Director: Juan Piquer Simón
review by Mark West
In 1942, a young boy is making up a jigsaw puzzle of a naked woman when his mother comes in, screams at him and tells him to go and get a bag so
that she can burn the filth. He goes off and returns with an axe, which he kills her with. Flash-forward to the present day and a chainsaw wielding
maniac, wearing an overcoat, a fedora and sensible shoes is working his way through the female contingent of a college, keeping bits of the murdered
girls for his own ends.
Leading the case is Lieutenant Bracken (Christopher George), an old school copper who inserts big pauses into his dialogue and has very little in
the way of comic timing. He's ably supported by Sergeant Holden (Frank Brana) who has the best lines - chief of them being, when asked what the police
are doing, "we're just buying clothes without a label and trying them on for size" - and assigns his presumed girlfriend Mary Riggs (Linda
Day), an undercover cop who also happens to be a tennis champion, to check out the faculty. He also enlists a student, Kendall James (Ian Sera), a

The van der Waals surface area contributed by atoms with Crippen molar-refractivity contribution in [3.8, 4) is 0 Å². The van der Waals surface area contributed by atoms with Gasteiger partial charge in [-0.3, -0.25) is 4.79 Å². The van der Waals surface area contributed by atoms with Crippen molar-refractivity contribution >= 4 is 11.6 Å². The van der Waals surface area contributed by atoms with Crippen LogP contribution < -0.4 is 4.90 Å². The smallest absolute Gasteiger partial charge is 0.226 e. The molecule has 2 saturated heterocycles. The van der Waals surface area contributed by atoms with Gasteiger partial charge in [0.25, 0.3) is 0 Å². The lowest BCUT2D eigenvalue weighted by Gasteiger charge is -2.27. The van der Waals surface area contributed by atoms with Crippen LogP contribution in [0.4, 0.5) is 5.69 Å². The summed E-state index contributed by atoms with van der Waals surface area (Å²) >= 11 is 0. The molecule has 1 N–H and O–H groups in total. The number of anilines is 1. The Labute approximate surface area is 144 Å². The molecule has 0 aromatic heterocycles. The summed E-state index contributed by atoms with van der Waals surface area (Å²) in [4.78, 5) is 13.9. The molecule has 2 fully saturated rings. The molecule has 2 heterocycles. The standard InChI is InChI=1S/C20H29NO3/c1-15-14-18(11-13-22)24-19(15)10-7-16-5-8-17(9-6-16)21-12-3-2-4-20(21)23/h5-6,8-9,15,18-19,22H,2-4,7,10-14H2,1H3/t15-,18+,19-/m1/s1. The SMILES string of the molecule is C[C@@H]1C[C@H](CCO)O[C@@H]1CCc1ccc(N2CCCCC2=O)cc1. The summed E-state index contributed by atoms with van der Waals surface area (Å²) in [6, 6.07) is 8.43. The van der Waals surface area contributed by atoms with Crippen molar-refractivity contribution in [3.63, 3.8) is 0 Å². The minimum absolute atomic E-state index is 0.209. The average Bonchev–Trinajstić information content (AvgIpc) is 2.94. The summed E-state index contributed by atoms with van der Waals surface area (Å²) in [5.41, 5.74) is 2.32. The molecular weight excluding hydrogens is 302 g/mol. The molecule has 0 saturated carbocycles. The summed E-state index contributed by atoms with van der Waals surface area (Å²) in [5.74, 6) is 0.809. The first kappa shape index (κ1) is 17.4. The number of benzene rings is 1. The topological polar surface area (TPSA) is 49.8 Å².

hit with the ladies who both resembles and seems to fulfil the role of Keith Gordon from Blow Out. Red herrings are chucked in with great
abandon, with Paul L. Smith as Willard the biggest chewer of scenery, resembling Bluto more here than he did in Robert Altman's Popeye.
The murders - all of them against nubile, mostly naked woman - are well staged (especially the shower one), quite brutal and cheerfully gruesome,
and the whole thing operates on its own level of logic. In 1942, nude woman look like late 1970s glamour models and push-button phones are in common
operation. In 1982, men with running chainsaws can get into lifts with intended victims and nobody bats an eyelid.
For all this, it's a lot of fun. Juan Piquer Simón keeps events ticking along at a good pace, it's well made and edited, the acting is
acceptable and the locations - Barcelona, standing in for Boston - look nice. Once you get the tone of the piece - yes, it's gory but it's not
taking itself 100 percent seriously - it becomes all that much more enjoyable. I still don't get the ending though.
On my screener copy, there were three extras in addition to a commentary by Tony Timpone (ex-editor of Fangoria). A trailer - "Pieces,
it's exactly what you think it is" - is short but fun, and there are two featurettes. The first, Pieces Of Jack, is an 18-minute interview
with Jack Taylor (who plays Professor Arthur Brown), covering his whole career in Spanish cult films - he also contributes a short introduction to
the film. The other, Pieces Of Deconstruction, is 23 minutes long, bringing together film-makers and critics to talk about the film and their
reactions on first seeing it.